Lies like wildfire by Jennifer Lynn Alvarez

cover image

Trigger Warning: California wildfire, violence, and mentions of sexual and domestic violence. Also contains sex scenes and drug use. A tight-knit group of teenagers celebrate the beginning of their summer holidays at their favourite swimming hole, The Gap, above Sierra Nevada town, Gap Mountain, California. They are carelessly chatting about their future plans when, during an argument, they accidentally start a deadly wildfire that quickly changes their lives, and their close friendship, forever.

Alvarez perfectly dedicates her novel: “For good people who do bad things”; this, in a nutshell, is the discussion throughout this novel, which explores complex philosophical ideas in a context that is attractive and relatable to teenagers (there is even a mention of contemporary musical artist, Billie Eilish!). Hannah, our protagonist, is the sheriff’s daughter, and considers herself to be the moral compass of their friendship group. She soon discovers that life is complex and her self-identity is tested, artfully, without Alvarez providing clear answers. The structure of her novel is divided into chapters that reflect the timeline, state of disaster, and fatalities, making it easy to follow, and excitingly fast-paced as it starts in media res and then jumps back to the beginning of events. Alvarez has created a group of relatable teenagers whose lives could not be more different, who are suddenly hit with complex issues even without wildfire: wealth disparity, unrequited love and sexual desire, body image and puberty, domestic violence, and family responsibility, just to name a few. Set in the context of a disaster (wildfire) makes the novel exciting and provides potential for educational use in teaching about similes, metaphor, and motifs, as well as complex discussions about morality and ethics. This is reminiscent of John Marsden’s 1993 classic, Tomorrow When the War Began, in its style and appeal. It is hard to put down and will surely make even the most skeptical of teenagers into fans. Genre: Psychological crime thriller.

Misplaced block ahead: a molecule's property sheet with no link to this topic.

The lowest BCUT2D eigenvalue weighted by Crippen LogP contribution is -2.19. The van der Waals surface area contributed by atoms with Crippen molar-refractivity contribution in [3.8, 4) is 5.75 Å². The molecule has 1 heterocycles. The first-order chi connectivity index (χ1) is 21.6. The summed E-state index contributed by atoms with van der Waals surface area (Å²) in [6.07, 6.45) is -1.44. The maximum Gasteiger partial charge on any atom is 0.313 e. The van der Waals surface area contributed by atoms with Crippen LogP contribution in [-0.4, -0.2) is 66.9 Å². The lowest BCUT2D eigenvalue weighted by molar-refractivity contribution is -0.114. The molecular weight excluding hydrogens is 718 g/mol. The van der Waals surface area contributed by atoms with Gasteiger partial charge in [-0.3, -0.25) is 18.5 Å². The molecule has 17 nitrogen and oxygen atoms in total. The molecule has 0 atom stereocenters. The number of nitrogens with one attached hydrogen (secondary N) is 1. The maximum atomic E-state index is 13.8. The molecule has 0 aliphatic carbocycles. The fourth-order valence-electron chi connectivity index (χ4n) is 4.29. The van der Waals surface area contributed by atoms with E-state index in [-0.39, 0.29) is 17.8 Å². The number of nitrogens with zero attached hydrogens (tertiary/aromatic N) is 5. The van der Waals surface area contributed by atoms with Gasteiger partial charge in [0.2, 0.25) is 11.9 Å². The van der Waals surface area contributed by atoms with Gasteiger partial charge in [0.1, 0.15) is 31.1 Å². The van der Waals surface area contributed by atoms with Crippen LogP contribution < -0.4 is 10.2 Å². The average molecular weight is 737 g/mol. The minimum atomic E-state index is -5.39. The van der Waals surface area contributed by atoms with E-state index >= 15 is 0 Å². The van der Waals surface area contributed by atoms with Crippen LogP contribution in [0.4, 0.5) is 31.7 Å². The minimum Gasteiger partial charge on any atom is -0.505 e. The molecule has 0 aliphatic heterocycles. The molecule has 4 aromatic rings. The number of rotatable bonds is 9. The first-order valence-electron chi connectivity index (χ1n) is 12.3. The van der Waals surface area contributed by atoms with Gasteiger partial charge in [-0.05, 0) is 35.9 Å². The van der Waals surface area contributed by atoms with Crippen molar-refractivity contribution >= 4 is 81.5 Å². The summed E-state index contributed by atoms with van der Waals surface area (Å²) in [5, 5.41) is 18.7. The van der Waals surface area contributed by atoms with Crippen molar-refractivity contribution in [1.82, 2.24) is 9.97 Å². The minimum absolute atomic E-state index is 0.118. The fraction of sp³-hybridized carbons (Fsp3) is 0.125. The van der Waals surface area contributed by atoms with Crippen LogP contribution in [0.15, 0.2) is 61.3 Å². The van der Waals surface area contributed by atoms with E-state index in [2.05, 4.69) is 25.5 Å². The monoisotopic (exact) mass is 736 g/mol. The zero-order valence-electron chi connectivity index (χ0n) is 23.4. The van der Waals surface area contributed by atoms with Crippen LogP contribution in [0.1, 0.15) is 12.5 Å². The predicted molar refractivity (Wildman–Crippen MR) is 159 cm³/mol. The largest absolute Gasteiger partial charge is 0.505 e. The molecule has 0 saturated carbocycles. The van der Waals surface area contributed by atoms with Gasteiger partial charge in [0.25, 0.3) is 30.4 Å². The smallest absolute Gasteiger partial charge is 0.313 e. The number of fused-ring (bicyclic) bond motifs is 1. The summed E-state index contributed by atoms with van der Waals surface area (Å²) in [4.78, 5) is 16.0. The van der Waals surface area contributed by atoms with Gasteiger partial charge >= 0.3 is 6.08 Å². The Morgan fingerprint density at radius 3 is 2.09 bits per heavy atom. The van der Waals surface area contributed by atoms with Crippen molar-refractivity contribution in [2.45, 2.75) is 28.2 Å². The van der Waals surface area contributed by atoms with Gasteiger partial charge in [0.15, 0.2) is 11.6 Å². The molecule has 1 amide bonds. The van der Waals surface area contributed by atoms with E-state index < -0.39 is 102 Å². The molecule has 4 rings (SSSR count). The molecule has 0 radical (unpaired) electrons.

Themes: Disasters, Crime, Social justice, Morality, Ethics, Friendship, Puberty, Sex/desire, abuse, Body image.

Amelie Bottrill